A popular snooker club which battled eviction has closed after 35 years.

The Hurricane Room at the former Regal cinema in Beech Hall Road, Highams Park, had 3,000 members, but has been forced to shut its doors as the building’s owner prepares to redevelop the site.

Club owner Adrian Bullock, 48, was served an eviction notice three months ago by landowner Ricky Gardezi, managing director of Total Security Services (TSS), who plans to turn the locally-listed building into his company's headquarters. 

Chingford MP Iain Duncan-Smith intervened and called for the club to be granted a stay of execution, describing the forced closure as a "great loss for the community".

But the Guardian understands Mr Gardezi rejected a meeting request from Mr Duncan Smith.

The part of the building occupied by the club will now remain empty for the foreseeable future as a planning application is yet to be submitted.

A decision is still pending on the proposed demolition of the adjacent, derelict former Shelz restaurant to build four-storey offices.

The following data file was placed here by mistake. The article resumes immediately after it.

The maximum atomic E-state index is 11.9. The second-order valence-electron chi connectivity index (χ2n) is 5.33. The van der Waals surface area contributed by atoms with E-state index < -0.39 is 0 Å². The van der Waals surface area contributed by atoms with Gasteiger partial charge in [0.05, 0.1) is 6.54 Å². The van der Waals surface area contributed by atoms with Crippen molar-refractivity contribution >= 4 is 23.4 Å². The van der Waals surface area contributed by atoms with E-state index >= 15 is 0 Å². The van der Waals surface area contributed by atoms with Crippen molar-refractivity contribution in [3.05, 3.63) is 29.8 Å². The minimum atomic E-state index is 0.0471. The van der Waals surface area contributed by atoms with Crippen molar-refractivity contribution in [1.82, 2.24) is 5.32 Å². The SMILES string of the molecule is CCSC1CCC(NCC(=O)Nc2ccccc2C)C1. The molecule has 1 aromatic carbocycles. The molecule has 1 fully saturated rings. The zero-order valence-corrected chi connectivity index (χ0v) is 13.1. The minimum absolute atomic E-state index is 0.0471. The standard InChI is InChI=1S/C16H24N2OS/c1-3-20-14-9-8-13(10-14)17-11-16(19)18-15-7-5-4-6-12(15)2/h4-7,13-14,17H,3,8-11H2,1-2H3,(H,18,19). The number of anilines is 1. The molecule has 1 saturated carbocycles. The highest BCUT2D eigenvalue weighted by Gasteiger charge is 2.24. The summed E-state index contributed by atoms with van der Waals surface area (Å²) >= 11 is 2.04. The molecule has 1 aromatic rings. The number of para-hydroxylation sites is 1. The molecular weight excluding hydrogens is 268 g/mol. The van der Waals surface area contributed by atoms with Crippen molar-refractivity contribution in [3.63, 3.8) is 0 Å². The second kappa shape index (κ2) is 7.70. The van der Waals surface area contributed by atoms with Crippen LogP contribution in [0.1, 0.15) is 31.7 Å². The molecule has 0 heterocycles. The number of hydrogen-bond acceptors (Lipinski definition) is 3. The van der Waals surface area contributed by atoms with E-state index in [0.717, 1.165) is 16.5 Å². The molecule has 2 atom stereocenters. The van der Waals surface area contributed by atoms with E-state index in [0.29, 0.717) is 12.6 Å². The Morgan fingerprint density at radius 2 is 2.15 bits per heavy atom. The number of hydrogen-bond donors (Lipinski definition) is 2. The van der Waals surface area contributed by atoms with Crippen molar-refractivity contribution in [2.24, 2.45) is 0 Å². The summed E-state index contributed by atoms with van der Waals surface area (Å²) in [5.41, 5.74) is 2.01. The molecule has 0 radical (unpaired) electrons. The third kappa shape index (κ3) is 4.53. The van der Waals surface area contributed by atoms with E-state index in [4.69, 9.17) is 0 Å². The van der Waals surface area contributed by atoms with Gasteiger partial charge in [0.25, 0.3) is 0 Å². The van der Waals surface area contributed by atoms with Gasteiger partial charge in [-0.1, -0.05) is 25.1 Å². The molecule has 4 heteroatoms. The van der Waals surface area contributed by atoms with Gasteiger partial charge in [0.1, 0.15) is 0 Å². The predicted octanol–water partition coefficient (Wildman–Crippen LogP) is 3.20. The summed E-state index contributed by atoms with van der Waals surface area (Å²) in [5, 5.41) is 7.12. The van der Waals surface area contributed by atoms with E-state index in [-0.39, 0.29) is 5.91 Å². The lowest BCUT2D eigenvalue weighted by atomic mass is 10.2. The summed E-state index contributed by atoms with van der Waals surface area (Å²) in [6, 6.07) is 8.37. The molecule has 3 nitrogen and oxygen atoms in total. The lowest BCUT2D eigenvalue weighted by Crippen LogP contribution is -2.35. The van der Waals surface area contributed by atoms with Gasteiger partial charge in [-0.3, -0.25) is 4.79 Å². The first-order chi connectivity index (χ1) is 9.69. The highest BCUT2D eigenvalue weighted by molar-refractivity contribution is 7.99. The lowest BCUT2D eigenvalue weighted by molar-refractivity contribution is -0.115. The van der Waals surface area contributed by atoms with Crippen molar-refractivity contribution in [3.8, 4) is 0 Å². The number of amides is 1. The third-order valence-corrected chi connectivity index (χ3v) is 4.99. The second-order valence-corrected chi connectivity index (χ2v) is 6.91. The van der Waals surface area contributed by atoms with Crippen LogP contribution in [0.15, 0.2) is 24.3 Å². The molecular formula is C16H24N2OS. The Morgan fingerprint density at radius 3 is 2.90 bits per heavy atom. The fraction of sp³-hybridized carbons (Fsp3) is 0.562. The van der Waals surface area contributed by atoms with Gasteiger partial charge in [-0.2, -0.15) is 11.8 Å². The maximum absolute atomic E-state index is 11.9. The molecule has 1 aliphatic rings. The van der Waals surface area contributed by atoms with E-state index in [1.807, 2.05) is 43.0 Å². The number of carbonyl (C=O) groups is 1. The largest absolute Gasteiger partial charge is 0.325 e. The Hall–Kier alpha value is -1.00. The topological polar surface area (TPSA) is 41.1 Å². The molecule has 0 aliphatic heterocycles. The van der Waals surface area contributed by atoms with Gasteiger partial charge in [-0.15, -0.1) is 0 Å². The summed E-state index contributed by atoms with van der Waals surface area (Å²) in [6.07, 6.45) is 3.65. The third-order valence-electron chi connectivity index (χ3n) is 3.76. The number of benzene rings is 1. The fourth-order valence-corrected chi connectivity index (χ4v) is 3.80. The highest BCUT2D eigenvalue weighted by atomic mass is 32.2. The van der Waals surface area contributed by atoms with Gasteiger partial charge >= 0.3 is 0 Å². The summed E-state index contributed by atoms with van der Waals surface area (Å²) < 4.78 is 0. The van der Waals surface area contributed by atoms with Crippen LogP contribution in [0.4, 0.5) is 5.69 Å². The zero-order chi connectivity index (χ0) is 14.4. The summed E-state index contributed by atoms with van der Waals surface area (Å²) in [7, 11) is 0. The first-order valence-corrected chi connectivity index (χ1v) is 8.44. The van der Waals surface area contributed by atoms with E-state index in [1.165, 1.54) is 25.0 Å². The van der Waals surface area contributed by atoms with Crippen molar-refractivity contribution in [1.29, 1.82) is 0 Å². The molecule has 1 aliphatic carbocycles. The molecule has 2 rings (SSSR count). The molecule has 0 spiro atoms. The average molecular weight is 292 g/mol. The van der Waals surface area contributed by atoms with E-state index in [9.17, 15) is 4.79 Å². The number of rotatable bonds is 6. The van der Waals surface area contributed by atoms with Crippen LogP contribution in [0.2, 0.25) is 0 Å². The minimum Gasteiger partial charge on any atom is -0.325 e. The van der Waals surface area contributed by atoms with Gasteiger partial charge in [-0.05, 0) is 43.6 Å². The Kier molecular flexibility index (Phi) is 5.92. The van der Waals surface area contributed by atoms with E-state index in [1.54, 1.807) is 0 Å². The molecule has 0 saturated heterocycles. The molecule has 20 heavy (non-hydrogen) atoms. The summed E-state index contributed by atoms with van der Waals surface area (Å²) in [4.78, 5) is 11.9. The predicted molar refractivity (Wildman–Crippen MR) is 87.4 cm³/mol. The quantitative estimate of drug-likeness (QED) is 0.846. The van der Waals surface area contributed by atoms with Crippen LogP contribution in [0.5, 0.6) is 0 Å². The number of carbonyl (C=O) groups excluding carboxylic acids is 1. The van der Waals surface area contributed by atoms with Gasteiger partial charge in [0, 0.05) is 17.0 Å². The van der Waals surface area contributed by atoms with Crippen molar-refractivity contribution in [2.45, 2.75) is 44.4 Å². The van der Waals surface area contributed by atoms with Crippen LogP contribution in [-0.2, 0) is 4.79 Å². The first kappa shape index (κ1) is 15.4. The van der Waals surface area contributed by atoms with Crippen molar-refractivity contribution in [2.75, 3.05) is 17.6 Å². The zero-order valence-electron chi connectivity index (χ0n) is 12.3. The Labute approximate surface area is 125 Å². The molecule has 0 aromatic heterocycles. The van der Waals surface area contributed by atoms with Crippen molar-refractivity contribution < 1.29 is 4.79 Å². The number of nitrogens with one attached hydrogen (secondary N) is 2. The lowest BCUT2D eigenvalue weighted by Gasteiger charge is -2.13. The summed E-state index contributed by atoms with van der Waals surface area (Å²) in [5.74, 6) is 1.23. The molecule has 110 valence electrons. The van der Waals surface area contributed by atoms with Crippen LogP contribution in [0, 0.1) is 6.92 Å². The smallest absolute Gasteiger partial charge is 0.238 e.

Describing his disappointment at the closure, Mr Bullock said: "Time was of the essence and we ran out of time.

"I never thought I would be there forever, but I never thought it would close down. 

"The club could have been saved, but there was no willingness from Ricky. 

"It is devastating for the users. The family spirit has been lost and community will be far worse off." 

He said emotions were running high when the last night arrived.

"It was very emotional and staff and customers were trying not to come to tears. Sunday was a sad and tough day,” he added.

"After speaking to many of the older members, many of them said they would not play anymore because Walthamstow and Enfield do not offer what they want. 

"The club had such a bright, potential future with lots of youngsters wanting to join, but we had to turn them away."

Jeweller by trade and decade-long member Devon Martin, 52, travelled down from Hackney because the 'vibe was so good'.

"It was a recreational place where people from all walks of life came together to play a game of snooker and socialise. 

"I heard it was closing five weeks but it felt like it happened within a blink of an eye and has left a big vacuum in the community. 

"It was a communal place for so many people but I know ninety-five per cent of the people I met, I will never see again."